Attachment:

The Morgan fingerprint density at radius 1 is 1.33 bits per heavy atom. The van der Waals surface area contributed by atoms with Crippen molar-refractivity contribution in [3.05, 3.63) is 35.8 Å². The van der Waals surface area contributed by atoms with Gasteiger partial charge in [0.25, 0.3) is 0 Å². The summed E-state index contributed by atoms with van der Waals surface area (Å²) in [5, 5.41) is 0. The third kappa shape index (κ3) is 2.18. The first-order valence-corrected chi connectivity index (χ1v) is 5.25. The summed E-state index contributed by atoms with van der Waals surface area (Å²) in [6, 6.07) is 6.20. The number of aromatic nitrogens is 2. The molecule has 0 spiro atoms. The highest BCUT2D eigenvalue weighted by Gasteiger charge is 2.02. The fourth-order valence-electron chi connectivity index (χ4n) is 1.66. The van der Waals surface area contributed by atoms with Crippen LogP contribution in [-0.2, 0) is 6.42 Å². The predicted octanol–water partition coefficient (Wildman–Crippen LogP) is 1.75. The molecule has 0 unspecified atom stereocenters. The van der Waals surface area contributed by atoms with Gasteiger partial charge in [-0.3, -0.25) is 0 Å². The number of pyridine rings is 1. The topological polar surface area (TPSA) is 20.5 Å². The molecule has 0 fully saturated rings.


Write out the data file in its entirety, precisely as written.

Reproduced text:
The Morgan fingerprint density at radius 1 is 1.33 bits per heavy atom. The van der Waals surface area contributed by atoms with Crippen molar-refractivity contribution in [3.05, 3.63) is 35.8 Å². The van der Waals surface area contributed by atoms with Gasteiger partial charge in [0.25, 0.3) is 0 Å². The summed E-state index contributed by atoms with van der Waals surface area (Å²) in [5, 5.41) is 0. The third kappa shape index (κ3) is 2.18. The first-order valence-corrected chi connectivity index (χ1v) is 5.25. The summed E-state index contributed by atoms with van der Waals surface area (Å²) in [6, 6.07) is 6.20. The number of aromatic nitrogens is 2. The molecule has 0 spiro atoms. The highest BCUT2D eigenvalue weighted by Gasteiger charge is 2.02. The fourth-order valence-electron chi connectivity index (χ4n) is 1.66. The van der Waals surface area contributed by atoms with Crippen LogP contribution in [-0.2, 0) is 6.42 Å². The predicted octanol–water partition coefficient (Wildman–Crippen LogP) is 1.75. The molecule has 0 unspecified atom stereocenters. The van der Waals surface area contributed by atoms with Gasteiger partial charge in [-0.3, -0.25) is 0 Å². The number of pyridine rings is 1. The topological polar surface area (TPSA) is 20.5 Å². The molecule has 0 fully saturated rings.